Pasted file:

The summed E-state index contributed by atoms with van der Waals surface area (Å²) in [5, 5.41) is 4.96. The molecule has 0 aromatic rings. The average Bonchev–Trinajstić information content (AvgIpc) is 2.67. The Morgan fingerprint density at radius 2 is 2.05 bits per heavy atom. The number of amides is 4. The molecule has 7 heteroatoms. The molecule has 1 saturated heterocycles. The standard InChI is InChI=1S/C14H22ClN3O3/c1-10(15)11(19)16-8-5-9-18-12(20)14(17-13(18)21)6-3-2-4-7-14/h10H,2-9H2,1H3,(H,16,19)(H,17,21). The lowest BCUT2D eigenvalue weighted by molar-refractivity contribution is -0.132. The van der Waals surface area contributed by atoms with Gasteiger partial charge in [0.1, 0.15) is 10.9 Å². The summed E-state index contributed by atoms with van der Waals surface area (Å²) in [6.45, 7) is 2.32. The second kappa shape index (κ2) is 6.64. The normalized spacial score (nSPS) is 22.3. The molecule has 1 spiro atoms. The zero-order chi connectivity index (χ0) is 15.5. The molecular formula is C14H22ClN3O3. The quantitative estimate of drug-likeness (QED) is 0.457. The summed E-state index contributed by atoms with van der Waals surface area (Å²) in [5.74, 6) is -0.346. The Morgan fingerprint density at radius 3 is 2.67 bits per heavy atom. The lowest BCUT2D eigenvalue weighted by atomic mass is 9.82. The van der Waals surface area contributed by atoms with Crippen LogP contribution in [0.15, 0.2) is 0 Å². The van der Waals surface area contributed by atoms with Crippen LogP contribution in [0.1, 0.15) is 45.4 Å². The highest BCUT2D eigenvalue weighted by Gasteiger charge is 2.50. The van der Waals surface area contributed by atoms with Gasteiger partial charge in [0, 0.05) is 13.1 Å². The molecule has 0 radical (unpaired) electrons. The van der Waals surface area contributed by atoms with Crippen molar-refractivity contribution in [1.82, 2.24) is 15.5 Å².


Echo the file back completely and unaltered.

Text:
The summed E-state index contributed by atoms with van der Waals surface area (Å²) in [5, 5.41) is 4.96. The molecule has 0 aromatic rings. The average Bonchev–Trinajstić information content (AvgIpc) is 2.67. The Morgan fingerprint density at radius 2 is 2.05 bits per heavy atom. The number of amides is 4. The molecule has 7 heteroatoms. The molecule has 1 saturated heterocycles. The standard InChI is InChI=1S/C14H22ClN3O3/c1-10(15)11(19)16-8-5-9-18-12(20)14(17-13(18)21)6-3-2-4-7-14/h10H,2-9H2,1H3,(H,16,19)(H,17,21). The lowest BCUT2D eigenvalue weighted by molar-refractivity contribution is -0.132. The van der Waals surface area contributed by atoms with Gasteiger partial charge in [0.1, 0.15) is 10.9 Å². The summed E-state index contributed by atoms with van der Waals surface area (Å²) in [6.45, 7) is 2.32. The second kappa shape index (κ2) is 6.64. The normalized spacial score (nSPS) is 22.3. The molecule has 1 spiro atoms. The zero-order chi connectivity index (χ0) is 15.5. The molecular formula is C14H22ClN3O3. The quantitative estimate of drug-likeness (QED) is 0.457. The summed E-state index contributed by atoms with van der Waals surface area (Å²) in [5.74, 6) is -0.346. The Morgan fingerprint density at radius 3 is 2.67 bits per heavy atom. The lowest BCUT2D eigenvalue weighted by atomic mass is 9.82. The van der Waals surface area contributed by atoms with Crippen LogP contribution in [0.15, 0.2) is 0 Å². The van der Waals surface area contributed by atoms with Crippen LogP contribution in [0.1, 0.15) is 45.4 Å². The highest BCUT2D eigenvalue weighted by Gasteiger charge is 2.50. The van der Waals surface area contributed by atoms with Gasteiger partial charge in [0, 0.05) is 13.1 Å². The molecule has 0 radical (unpaired) electrons. The van der Waals surface area contributed by atoms with Crippen molar-refractivity contribution in [1.82, 2.24) is 15.5 Å².